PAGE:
The A7RV is using a much slower sensor than the A1. The A1 sensor captures an entire frame in 1/260 of a second, courtesy of its stacked design. The A7RV sensor takes about 1/10 of a second to capture an entire frame, and the A7RV is doing a lot more with the data to be able to do its subject recognition.
So clearly it is completely unreasonable to expect the A7RV to do eye auto-focus on the tiniest raptor in Australia (this is a 140g bird), moving erratically at high speed. especially when the bird is tiny in the frame – correct? Er, no… What?? I won’t tell you that every shot is like this, because they aren’t. But the fact that this camera can pull this off at all is really impressive, and this wasn’t the only one.
I cropped this image from the full 9504×6336 all the way down to 2500×1666 – I am showing you the actual pixels captured around Rusty the kestrel. I’ll show you the full frame and this massive crop below. Click on the gallery to see the images larger. Please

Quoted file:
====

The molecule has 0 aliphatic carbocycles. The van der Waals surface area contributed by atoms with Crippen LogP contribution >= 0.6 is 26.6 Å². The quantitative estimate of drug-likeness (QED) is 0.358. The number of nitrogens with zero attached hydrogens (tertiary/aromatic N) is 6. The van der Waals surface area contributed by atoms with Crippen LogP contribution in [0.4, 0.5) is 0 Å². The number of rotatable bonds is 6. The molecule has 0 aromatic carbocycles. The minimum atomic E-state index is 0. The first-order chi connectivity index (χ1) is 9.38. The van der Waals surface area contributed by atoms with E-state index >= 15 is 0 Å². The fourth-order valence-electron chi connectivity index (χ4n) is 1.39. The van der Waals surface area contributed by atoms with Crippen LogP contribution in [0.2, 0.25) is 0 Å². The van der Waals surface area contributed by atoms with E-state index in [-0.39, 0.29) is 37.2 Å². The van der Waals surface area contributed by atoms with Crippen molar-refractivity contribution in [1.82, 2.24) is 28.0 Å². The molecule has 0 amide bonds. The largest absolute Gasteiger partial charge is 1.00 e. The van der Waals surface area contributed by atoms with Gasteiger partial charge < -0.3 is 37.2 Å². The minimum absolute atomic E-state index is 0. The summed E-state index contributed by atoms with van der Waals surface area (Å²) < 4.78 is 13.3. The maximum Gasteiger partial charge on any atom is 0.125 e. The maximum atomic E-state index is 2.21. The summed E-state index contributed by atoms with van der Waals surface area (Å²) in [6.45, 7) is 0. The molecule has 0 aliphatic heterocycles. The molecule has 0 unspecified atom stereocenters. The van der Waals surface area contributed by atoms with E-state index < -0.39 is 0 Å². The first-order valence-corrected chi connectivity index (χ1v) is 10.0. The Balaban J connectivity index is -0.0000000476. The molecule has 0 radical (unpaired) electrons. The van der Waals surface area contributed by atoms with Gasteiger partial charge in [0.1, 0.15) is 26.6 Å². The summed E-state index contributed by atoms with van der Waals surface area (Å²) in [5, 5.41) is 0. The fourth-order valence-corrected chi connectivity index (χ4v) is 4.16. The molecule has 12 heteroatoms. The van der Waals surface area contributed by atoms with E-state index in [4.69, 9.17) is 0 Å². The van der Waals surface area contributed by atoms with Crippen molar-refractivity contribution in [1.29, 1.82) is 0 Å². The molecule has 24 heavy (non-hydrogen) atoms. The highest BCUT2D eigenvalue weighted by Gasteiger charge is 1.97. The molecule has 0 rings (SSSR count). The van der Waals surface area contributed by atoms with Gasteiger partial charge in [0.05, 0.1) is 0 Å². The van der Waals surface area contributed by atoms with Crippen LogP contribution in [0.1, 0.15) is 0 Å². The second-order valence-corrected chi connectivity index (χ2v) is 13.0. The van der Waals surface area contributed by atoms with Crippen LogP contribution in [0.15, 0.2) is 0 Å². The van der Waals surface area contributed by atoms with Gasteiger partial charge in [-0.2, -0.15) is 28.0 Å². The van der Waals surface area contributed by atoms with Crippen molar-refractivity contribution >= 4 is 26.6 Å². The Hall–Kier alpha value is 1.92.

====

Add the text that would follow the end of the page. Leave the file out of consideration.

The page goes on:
This was shot at ISO 640 at f/5.6 at 280mm (full zoom on the lens x 1.4x TC), 1/2000. I have done minimal editing on the image. I want you to see what I saw when I zoomed in on this.
This bird in flight was captured at Healesville Sanctuary, using the Sony 70-200mm f/2.8 GM II lens on a 1.4x teleconverter on a Sony A7RV. The lens was at f/8, and this was shot at 1/2000, ISO 800. I am still learning how to use the A7RV to photograph birds in flight – I wonder if the A1 has made my skills rusty? The A7RV’s new AF isn’t as fast as the A1, but given a little time, can be more accurate.
I cropped this image from the full 9504×6336 down to 6000×4000 (keeping 24 megapixels from the original 60). I’ll show you the full frame below. Click on the gallery to see the images larger.